4. Social and environmental analysis
Include analysis of social outcomes unless it is clear that external impacts are minimal. Social analysis is undertaken to ensure that social issues arising from a proposed investment are clearly identified and accounted for in the decision process.
- An analysis of the social impacts of a proposal should:
- identify any significant social issues or opportunities directly attributable to the proposal
- identify the stakeholders involved
- outline the nature and extent of the impact on each group or individual
- develop strategies and options to capitalize on opportunities and manage negative issues.
- Issues identified in this analysis should be stated clearly in the business case so that they are transparent to decision-makers and inform them of any policy implications, employment opportunities or community reactions to the proposed initiative.
- The extent and nature of the social analysis element of the business case should reflect the scope of the social impacts.
An environmental analysis is required for all proposals to ensure that they meet all relevant legislative requirements and that likely community concerns are identified. Proposals should be consistent with government environmental policy.
The environmental analysis should assess:
- the extent and nature of both on-site and off-site environmental consequences
- the short and long-term environmental effects of the proposed initiative
- opportunities to deliver environmental benefits from the proposed initiative (e.g. Through the incorporation of conservation and sustainability initiatives).
Where an assessment confirms areas of significant environmental concerns, possible intervention strategies and options should be developed to feasibly address these concerns. The costs and benefits associated with these strategies should be identified, valued or ranked, and then accounted for in the assessment of options.
Social and environmental impacts should be identified as either quantified (e.g. carbon emissions) or non-quantified (e.g. sense of security) as a different methodology will apply for integration into the economic and financial analysis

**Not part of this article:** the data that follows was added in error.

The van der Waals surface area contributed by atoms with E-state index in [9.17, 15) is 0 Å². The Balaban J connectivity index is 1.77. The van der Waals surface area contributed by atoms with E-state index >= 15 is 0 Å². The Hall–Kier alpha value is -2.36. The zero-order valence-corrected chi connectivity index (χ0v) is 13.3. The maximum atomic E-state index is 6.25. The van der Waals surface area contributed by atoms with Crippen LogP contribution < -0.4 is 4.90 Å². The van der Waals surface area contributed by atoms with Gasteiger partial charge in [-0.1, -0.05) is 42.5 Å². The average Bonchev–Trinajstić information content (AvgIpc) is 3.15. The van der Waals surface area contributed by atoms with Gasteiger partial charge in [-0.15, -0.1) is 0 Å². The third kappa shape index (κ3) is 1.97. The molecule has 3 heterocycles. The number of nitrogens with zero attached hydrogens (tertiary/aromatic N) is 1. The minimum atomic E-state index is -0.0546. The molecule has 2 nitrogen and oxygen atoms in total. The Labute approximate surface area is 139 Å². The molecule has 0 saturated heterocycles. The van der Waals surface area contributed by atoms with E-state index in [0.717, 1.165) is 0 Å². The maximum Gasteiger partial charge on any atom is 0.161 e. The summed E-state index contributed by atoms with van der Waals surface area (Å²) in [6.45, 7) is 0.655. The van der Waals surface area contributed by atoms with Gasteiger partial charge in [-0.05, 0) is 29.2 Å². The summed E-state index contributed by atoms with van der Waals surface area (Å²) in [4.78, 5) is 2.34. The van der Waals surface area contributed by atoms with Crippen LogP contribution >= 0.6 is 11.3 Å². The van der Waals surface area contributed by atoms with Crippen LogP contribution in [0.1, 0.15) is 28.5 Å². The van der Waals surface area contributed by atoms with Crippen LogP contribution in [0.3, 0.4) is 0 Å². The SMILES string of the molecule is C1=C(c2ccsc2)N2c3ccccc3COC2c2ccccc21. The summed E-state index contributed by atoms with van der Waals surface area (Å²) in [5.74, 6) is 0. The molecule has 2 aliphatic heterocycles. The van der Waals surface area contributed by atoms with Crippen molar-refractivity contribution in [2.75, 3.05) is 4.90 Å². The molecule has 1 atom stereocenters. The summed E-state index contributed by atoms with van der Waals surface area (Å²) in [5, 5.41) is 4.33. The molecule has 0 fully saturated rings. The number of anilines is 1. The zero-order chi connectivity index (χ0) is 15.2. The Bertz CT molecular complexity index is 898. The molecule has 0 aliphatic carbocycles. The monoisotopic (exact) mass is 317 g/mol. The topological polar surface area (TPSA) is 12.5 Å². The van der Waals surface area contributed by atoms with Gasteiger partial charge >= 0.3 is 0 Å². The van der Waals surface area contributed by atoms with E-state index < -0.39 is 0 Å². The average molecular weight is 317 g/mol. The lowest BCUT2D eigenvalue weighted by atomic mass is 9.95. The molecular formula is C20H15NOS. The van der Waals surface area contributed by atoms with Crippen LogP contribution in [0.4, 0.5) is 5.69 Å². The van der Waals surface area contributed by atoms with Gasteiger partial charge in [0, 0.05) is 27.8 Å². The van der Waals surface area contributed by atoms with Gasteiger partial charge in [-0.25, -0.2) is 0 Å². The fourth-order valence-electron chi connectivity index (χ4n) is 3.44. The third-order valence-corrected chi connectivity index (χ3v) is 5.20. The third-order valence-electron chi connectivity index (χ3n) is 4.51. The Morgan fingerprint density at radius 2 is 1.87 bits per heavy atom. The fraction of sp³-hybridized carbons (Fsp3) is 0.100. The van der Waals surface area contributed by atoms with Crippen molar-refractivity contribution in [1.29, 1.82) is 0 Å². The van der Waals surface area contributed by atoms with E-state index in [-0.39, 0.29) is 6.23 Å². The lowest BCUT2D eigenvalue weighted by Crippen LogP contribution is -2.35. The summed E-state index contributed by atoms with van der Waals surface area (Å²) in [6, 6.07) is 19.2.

For some major proposals, a formal public interest test may be required. Public Interest may be addressed separately.
Further assistance is provided in chapter 7 of the Investment Evaluation (IE) policy and guidelines.
Use this section to document the social benefits of the proposal and options.
The section needs to demonstrate the total amount of benefits from the proposal and distinguish between options.
A useful approach would be to first descriptively address the social outcomes. The Infrastructure Planning and Delivery (IPD) branch IE case study categories remain relevant.
|Impact on clients.||Quality of patient care.
Patient, carer and visitor access.
Patient or community health outcomes (consider availability, access to care).
Appropriateness of model of care.
Disruption to care.
|Impact on provider||Capacity to fulfil designated role.
Capacity to provide desired model of care.
Capacity to adapt to new practices or care models.
Efficiency of care, including flexibility of care, adaptability of infrastructure.
Management of risk, including regulatory compliance.
Staff working environment including OHS, security.
|Impact on household||Profile of service.
Local amenity including noise, traffic.
Local planning, facilities.
|Impact on business / industry||Services at nearby facilities.
|Impact on labour market||Construction.
|Impact on government||Consistency with government policy|
|Impact on environment||Consideration of environmental impact.|
Factors relevant to distinguishing between options can then be evaluated in a tabular form for carry through to the economic and financial analysis.